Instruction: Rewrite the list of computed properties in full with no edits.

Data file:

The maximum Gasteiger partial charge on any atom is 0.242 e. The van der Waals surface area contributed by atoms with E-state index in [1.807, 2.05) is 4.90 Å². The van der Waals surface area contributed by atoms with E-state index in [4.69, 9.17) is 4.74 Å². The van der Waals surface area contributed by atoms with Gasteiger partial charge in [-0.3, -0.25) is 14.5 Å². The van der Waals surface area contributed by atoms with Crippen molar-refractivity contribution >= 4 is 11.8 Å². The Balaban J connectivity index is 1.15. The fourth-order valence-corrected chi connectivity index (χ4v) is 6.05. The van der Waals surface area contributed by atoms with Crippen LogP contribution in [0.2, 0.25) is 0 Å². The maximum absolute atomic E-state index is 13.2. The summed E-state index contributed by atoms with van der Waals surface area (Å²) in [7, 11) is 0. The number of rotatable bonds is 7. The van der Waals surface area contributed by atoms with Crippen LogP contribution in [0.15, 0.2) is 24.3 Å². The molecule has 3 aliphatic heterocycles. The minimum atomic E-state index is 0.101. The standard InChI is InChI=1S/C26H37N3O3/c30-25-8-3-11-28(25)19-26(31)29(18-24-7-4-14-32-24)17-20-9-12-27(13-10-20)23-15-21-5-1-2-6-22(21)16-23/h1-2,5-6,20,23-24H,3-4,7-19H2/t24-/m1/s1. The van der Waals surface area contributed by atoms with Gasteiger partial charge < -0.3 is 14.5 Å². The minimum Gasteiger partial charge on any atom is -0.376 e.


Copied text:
The maximum Gasteiger partial charge on any atom is 0.242 e. The van der Waals surface area contributed by atoms with E-state index in [1.807, 2.05) is 4.90 Å². The van der Waals surface area contributed by atoms with E-state index in [4.69, 9.17) is 4.74 Å². The van der Waals surface area contributed by atoms with Gasteiger partial charge in [-0.3, -0.25) is 14.5 Å². The van der Waals surface area contributed by atoms with Crippen molar-refractivity contribution >= 4 is 11.8 Å². The Balaban J connectivity index is 1.15. The fourth-order valence-corrected chi connectivity index (χ4v) is 6.05. The van der Waals surface area contributed by atoms with Crippen LogP contribution in [0.2, 0.25) is 0 Å². The maximum absolute atomic E-state index is 13.2. The summed E-state index contributed by atoms with van der Waals surface area (Å²) in [7, 11) is 0. The number of rotatable bonds is 7. The van der Waals surface area contributed by atoms with Crippen LogP contribution in [0.15, 0.2) is 24.3 Å². The molecule has 3 aliphatic heterocycles. The minimum atomic E-state index is 0.101. The standard InChI is InChI=1S/C26H37N3O3/c30-25-8-3-11-28(25)19-26(31)29(18-24-7-4-14-32-24)17-20-9-12-27(13-10-20)23-15-21-5-1-2-6-22(21)16-23/h1-2,5-6,20,23-24H,3-4,7-19H2/t24-/m1/s1. The van der Waals surface area contributed by atoms with Gasteiger partial charge < -0.3 is 14.5 Å². The minimum Gasteiger partial charge on any atom is -0.376 e.